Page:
Education Requirement: Bachelor’s degree

Expected Job Growth: 0% (BLS)

Average Salary: $60,250 (BLS)

Employment Locations: State or Federal Government

Social Workers

A criminal justice social worker provides mental health services to individuals in the system. They provide social services to victims of crime, offenders, and their families. These professionals work in prisons, juvenile detention centers, and courtrooms, providing counseling, crisis intervention, and referrals to appropriate community services. Additionally, they advocate on behalf of their clients and strive to help them reintegrate into society.

Education Requirement: bachelor’s or master’s degree

Expected Job Growth: 9% (BLS)

Average Salary: $50,390 (BLS)

Employment Locations: local, state and federal law enforcement agencies

Victim Advocates

A victim advocate provides emotional support and guidance to victims of crime and their families. They help victims understand their rights, provide referrals to needed resources and services, accompany victims to court or other proceedings, assist with filing for compensation, help victims and their families understand the criminal justice system, and provide crisis intervention and trauma-informed care.

Education Requirement: bachelor’s or master’s degree

Expected Job Growth: 9% (BLS)

Average Annual Salary: $50,000 (BLS)

Employment Locations: with local, state and federal law enforcement officers and agencies

Forensic Science Technicians

A Forensic Science Technician collects and analyzes important evidence from crime scenes. They use various scientific methods to identify, collect, document, and analyze evidence from a crime scene. In addition to collecting evidence, forensic investigators may also assist in laboratory tests and analyses and testify as expert witness in court. These professionals are also called criminalists or crime scene investigators.

Education Requirements: Bachelor’s degree

Expected Job Growth: 11% (BLS)

Median Annual Salary: $61,930 (BLS)

Employment Locations: city, state, and federal level law enforcement officers and agencies

Private Detectives or Private Investigators

Private detectives or private investigators typically conduct research and investigations into a wide variety of cases, such as missing persons, cheating spouses, background checks, civil and criminal cases, fraud, and computer crimes. They may also provide surveillance services, locate witnesses, collect and analyze evidence, and provide expert testimony in court.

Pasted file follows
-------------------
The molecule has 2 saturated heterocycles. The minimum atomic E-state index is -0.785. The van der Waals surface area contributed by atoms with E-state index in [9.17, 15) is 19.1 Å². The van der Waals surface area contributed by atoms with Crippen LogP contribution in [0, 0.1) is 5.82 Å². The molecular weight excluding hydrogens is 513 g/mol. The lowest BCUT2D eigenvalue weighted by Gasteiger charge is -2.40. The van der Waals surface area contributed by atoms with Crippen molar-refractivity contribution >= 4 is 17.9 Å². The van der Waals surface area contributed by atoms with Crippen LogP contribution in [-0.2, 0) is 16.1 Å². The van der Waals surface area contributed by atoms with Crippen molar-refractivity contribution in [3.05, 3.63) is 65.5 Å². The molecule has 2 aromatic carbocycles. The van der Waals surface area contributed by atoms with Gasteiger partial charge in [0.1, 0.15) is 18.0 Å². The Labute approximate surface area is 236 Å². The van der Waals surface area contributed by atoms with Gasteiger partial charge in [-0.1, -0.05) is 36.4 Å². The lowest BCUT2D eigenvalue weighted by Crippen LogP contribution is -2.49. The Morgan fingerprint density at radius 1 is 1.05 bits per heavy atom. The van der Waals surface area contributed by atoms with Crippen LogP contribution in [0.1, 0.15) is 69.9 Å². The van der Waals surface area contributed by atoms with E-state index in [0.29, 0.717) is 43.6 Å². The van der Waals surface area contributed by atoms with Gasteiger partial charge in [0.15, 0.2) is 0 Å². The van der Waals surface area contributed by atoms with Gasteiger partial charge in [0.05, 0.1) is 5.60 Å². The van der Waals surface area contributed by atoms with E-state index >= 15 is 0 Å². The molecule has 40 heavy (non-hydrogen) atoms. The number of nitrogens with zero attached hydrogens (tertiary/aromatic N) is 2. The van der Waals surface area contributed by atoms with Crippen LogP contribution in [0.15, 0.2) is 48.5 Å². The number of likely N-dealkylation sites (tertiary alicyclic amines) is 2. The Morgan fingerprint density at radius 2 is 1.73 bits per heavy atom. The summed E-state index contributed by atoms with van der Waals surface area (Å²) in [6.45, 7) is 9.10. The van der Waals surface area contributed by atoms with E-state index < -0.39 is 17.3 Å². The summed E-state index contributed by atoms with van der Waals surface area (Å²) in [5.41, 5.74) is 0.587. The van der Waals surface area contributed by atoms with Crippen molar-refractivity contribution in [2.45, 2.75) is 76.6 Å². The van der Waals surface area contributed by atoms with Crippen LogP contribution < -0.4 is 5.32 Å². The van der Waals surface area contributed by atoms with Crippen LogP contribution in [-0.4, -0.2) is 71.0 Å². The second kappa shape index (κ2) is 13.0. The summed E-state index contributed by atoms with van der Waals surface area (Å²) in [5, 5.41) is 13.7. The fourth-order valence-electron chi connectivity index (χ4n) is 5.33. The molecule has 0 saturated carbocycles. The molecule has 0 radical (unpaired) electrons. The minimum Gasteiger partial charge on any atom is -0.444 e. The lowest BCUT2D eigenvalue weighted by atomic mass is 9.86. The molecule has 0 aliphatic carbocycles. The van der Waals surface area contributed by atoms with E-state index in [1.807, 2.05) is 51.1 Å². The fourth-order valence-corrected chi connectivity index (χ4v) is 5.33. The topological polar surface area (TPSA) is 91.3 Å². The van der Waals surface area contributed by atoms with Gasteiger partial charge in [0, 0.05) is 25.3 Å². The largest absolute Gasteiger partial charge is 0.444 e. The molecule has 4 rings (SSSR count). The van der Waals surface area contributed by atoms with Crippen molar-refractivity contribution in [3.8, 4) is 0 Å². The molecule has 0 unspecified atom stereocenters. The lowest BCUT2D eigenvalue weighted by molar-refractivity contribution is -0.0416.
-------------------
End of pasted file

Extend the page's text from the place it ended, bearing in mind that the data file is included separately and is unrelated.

Education Requirements: Associate, Bachelor’s, or Master’s Degrees

Expected Job Growth: 6%

Average Annual Salary: $59,380 (BLS)

Employment Locations: Private Detective Firms, Police Departments, Private Businesses, Organizations, or Individual Clients

Criminal Profilers

A criminal profiler is a detective who works to identify patterns of criminal behavior. They use data collected from crime scenes and interviews with victims, witnesses, and suspects to create a psychological profile of an unknown perpetrator. Then, using this profile, the criminal profiler works closely with law enforcement to identify and apprehend the person responsible for the crime.

Education Requirements: typically need a doctoral degree in psychology

Expected Job Growth: 6% (BLS)

Average Salary: $81,040 (BLS Bureau of Labor Statistics)

Employment Locations: local, state, and federal law enforcement officers and agencies

Forensic Psychologists

A Forensic Psychologist is a professional who applies psychological principles to legal matters. They provide expert psychological services to people involved in legal proceedings, such as criminal and civil court cases. Forensic Psychologists use psychological assessment and evaluation to provide support for the legal system.